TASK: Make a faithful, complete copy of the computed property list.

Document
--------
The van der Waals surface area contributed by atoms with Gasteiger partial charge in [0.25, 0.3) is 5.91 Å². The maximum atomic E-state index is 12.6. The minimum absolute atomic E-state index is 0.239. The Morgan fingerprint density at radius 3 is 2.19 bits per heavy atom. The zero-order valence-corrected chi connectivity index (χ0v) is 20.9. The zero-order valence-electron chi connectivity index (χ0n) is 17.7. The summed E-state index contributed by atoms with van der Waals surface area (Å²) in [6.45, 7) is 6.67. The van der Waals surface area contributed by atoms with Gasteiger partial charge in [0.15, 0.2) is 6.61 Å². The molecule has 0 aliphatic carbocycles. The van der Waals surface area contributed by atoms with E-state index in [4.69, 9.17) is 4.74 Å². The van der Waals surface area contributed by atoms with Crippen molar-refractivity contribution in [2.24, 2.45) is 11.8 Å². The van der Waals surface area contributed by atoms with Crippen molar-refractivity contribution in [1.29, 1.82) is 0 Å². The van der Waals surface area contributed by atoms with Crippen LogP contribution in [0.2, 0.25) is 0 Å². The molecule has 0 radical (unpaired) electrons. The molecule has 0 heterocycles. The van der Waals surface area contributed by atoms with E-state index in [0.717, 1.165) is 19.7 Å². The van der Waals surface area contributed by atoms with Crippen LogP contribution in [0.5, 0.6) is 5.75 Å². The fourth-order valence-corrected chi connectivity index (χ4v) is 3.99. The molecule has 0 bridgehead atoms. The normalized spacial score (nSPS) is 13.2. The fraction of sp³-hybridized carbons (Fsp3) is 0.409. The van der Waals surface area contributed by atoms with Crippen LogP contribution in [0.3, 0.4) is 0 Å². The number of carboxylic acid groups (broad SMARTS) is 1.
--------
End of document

The van der Waals surface area contributed by atoms with Gasteiger partial charge in [0.25, 0.3) is 5.91 Å². The maximum atomic E-state index is 12.6. The minimum absolute atomic E-state index is 0.239. The Morgan fingerprint density at radius 3 is 2.19 bits per heavy atom. The zero-order valence-corrected chi connectivity index (χ0v) is 20.9. The zero-order valence-electron chi connectivity index (χ0n) is 17.7. The summed E-state index contributed by atoms with van der Waals surface area (Å²) in [6.45, 7) is 6.67. The van der Waals surface area contributed by atoms with Gasteiger partial charge in [0.15, 0.2) is 6.61 Å². The molecule has 0 aliphatic carbocycles. The van der Waals surface area contributed by atoms with E-state index in [4.69, 9.17) is 4.74 Å². The van der Waals surface area contributed by atoms with Crippen molar-refractivity contribution in [2.24, 2.45) is 11.8 Å². The van der Waals surface area contributed by atoms with Crippen molar-refractivity contribution in [1.29, 1.82) is 0 Å². The van der Waals surface area contributed by atoms with Crippen LogP contribution in [0.2, 0.25) is 0 Å². The molecule has 0 radical (unpaired) electrons. The molecule has 0 heterocycles. The van der Waals surface area contributed by atoms with E-state index in [0.717, 1.165) is 19.7 Å². The van der Waals surface area contributed by atoms with Crippen LogP contribution in [0.5, 0.6) is 5.75 Å². The fourth-order valence-corrected chi connectivity index (χ4v) is 3.99. The molecule has 0 bridgehead atoms. The normalized spacial score (nSPS) is 13.2. The fraction of sp³-hybridized carbons (Fsp3) is 0.409. The van der Waals surface area contributed by atoms with Crippen LogP contribution in [0.3, 0.4) is 0 Å². The number of carboxylic acid groups (broad SMARTS) is 1.